McGregor is next due in the ring for a huge fight on December 12 against Jose Aldo in a UFC featherweight unification fight in Las Vegas. Whether the poppy fallout will impact his massive Irish American support remains to be seen.
Under the hashtag “Croppies Don’t Wear Poppies” the 1916 society stated “(McGregor) Comes out to 1916 song 'The Foggy Dew' then wears a Poppy remembering the men who fought to kill and suppress them and the ideals they fought for.”
McGregor took grave exception to the comment, writing on Facebook:
“I know where my allegiance lies and what I do for my country.
I don't need a stupid little flower with a 100 different meanings to tell me if I do or do not represent my country.
Check the facts of its original meaning.
ALL soldiers. ALL wars.
I have the blood of many nations on my gloves. Fought and beat on the world stage.
You have a pint in your hand and a Celtic jersey on in your local. F-- you and the Queen.”
A 1916 Society statement in response reads: “The Poppy in a modern context is produced exclusively by the Royal British Legion and a brief glance at their website illuminates clearly its purpose in present times. As the RBL state themselves, it is to honor ALL current and past British Army servicemen and women in all conflicts from WWI onwards; which includes their colonial escapades in India, Palestine, Kenya and, of course, Ireland. Included in the same are the murderous Parachute Regiment and their killings of Irish people on Bloody Sunday and the Ballymurphy Massacre.
“The Poppy, especially its wearing in Ireland, should be taken in its entirety. It can’t be sugar coated with the constant citing of World Wars. Unfortunately it has been misused by the British establishment as a symbol to justify past conquests and their modern-day imperialist wars – all the while raising money for soldiers, many of whom have terrorised the nationalist people in our own country.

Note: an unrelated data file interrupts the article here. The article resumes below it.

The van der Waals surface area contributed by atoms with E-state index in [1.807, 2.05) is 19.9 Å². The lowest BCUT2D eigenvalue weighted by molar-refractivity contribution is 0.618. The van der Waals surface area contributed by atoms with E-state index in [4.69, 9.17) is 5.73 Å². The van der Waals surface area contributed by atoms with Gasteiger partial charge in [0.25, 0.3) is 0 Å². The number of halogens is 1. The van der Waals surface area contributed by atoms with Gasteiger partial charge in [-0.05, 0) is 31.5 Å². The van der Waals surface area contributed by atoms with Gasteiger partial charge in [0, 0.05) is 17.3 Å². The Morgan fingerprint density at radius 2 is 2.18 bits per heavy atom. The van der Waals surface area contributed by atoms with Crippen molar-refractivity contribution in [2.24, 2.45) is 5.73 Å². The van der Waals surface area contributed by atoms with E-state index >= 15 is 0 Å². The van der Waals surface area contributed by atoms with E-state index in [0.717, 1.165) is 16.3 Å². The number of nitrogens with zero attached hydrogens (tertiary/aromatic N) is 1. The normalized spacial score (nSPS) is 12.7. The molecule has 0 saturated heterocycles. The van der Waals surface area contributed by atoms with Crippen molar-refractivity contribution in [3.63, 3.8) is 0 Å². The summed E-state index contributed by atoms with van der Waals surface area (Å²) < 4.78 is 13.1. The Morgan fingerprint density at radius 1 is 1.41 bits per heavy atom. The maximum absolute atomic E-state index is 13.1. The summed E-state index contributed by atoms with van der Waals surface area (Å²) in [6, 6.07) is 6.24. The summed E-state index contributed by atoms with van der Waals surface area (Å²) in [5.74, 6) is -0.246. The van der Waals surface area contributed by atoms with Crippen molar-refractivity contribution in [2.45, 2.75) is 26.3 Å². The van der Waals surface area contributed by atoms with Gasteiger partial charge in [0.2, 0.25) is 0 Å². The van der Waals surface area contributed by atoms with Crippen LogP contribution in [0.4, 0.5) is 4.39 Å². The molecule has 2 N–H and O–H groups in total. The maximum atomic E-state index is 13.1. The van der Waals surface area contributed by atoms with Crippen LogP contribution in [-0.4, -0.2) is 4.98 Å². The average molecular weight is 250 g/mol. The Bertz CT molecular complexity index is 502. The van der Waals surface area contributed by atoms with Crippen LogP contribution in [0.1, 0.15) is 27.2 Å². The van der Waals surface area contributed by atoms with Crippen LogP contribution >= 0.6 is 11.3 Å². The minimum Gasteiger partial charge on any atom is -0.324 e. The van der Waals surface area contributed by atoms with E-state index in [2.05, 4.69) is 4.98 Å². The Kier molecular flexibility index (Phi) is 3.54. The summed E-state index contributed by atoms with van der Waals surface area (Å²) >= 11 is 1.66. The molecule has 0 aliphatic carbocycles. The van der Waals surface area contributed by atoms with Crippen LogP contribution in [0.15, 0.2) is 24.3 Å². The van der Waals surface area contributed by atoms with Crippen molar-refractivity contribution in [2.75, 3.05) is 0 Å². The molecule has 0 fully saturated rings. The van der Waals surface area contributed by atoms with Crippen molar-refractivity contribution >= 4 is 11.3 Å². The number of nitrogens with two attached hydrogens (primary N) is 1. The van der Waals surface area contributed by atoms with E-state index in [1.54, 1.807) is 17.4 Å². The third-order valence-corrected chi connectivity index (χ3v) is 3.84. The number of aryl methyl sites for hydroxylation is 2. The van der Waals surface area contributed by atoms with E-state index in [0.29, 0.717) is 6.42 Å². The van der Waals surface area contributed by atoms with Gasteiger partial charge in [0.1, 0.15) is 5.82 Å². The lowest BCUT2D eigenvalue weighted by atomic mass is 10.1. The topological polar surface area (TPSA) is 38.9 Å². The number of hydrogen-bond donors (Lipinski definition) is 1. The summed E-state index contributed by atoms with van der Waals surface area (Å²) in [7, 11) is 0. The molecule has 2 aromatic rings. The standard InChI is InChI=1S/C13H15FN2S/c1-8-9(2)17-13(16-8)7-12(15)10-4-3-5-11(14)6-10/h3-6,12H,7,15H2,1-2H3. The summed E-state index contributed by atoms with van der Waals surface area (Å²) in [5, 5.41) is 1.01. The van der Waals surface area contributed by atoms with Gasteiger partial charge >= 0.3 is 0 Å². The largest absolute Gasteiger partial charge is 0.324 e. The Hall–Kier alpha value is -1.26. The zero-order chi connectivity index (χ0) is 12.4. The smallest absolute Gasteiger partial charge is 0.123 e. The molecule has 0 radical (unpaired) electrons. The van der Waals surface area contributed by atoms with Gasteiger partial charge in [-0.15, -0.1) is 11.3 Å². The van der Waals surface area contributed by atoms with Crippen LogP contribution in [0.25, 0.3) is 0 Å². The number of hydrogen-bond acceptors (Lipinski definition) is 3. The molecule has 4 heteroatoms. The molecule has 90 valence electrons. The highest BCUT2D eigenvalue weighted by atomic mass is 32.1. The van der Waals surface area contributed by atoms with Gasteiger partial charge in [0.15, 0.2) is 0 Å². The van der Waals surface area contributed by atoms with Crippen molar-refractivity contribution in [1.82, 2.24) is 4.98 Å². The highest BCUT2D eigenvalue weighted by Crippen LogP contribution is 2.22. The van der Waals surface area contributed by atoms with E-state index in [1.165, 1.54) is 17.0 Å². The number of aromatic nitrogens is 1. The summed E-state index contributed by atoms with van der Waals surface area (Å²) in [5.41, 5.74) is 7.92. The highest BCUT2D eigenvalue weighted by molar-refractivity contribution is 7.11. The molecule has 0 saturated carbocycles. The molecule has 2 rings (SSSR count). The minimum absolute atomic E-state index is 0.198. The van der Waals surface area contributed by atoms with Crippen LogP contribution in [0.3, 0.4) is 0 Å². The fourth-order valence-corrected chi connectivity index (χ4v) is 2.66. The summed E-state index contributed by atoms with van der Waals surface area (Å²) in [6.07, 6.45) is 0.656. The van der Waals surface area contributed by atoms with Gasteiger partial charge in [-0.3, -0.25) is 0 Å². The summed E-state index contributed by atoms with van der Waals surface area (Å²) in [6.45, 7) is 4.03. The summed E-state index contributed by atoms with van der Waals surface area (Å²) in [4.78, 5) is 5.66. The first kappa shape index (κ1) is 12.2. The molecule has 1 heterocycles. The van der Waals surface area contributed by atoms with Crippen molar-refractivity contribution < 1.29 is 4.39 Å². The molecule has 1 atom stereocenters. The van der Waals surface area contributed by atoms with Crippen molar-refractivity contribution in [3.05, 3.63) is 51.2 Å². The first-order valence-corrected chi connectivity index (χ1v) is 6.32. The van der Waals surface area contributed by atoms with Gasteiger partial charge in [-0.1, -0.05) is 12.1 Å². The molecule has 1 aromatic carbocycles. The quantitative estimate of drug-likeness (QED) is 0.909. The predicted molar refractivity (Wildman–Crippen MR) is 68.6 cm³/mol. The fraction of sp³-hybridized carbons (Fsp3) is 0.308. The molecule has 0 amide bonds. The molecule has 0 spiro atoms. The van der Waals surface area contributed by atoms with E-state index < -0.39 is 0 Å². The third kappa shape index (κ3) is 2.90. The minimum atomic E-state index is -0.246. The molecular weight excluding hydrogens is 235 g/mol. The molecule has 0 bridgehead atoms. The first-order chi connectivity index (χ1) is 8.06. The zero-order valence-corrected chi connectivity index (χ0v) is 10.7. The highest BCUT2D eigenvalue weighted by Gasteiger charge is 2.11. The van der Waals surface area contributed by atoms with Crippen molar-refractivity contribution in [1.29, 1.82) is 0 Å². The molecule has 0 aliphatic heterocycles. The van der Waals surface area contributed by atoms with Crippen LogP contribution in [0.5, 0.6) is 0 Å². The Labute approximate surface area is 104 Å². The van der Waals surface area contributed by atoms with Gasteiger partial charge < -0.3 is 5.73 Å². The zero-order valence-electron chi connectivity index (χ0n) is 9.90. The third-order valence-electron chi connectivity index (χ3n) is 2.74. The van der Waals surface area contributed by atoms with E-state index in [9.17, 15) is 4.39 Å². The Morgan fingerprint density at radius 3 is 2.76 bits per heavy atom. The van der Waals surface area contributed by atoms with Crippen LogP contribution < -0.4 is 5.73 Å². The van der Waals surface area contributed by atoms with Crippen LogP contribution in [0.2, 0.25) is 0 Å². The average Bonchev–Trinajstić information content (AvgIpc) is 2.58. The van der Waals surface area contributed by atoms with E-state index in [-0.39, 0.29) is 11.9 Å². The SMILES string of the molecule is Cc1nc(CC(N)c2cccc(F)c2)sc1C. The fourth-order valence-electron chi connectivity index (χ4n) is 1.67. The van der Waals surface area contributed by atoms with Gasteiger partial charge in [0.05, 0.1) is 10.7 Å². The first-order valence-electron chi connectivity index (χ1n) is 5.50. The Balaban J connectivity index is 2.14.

McGregor responded again to the controversy on Twitter
Fuck politics and fuck religion. I just want to swing a few lefts and a few rights for a couple of hundred mill in peace.— Conor McGregor (@TheNotoriousMMA) October 29, 2015
Meanwhile Twitter lit up with comments for and against McGregor
Those attacking Conor McGregor for wearing the poppy are anti-peace elements intent on undermining the political institutions #dissidents— Lord McGuinness (@LordMcGuinness) October 30, 2015
The most telling thing about the reaction to Conor McGregor's poppy statement is how many bigots and idiots there are on either side.— Jay Furness (@JayFurnessMMA) October 30, 2015
No Irish man or woman should EVER wear the poppy of British Imperialism and Terrorism.. Very disappointed in Conor McGregor— Dobz (@Dobz95) October 29, 2015
Conor McGregor 'fans' losing the plot because he wore a poppy...back in 2013?? Give me a break! �� pic.twitter.com/Y3UTPweTWx— RAY SHAH (@Ray_Shah) October 30, 2015
Conor McGregor stupid wearing poppy. Deeply divisive symbol honouring dishonourable soldiers from Bloody Sun etc. Far removed from WWI&II.— Stephen Maguire (@headofthetown) October 29, 2015
How is Conor McGregor wearing a poppy an issue again? It's meant to represent soldiers who have died in all wars since 1914.— Hail The King (@Los_Macros) October 29, 2015
The poppy was one thing, but here's the moment I think Conor McGregor went too far. pic.twitter.com/zypx5JETwU— Ben Kiely (@TheJivemaster) October 29, 2015
Can't help but laugh at Conor McGregor coming out to the Foggy Dew and then wears a poppy. Make your mind up lad ��— ㅤㅤㅤ (@MrCliftonville) October 29, 2015
Do you agree with the Sean Heuston Dublin 1916 Society that Conor McGregor should not wear the poppy? Do you think McGregor’s argument that he isn’t a political figure is fair? Share your thoughts in the comment section.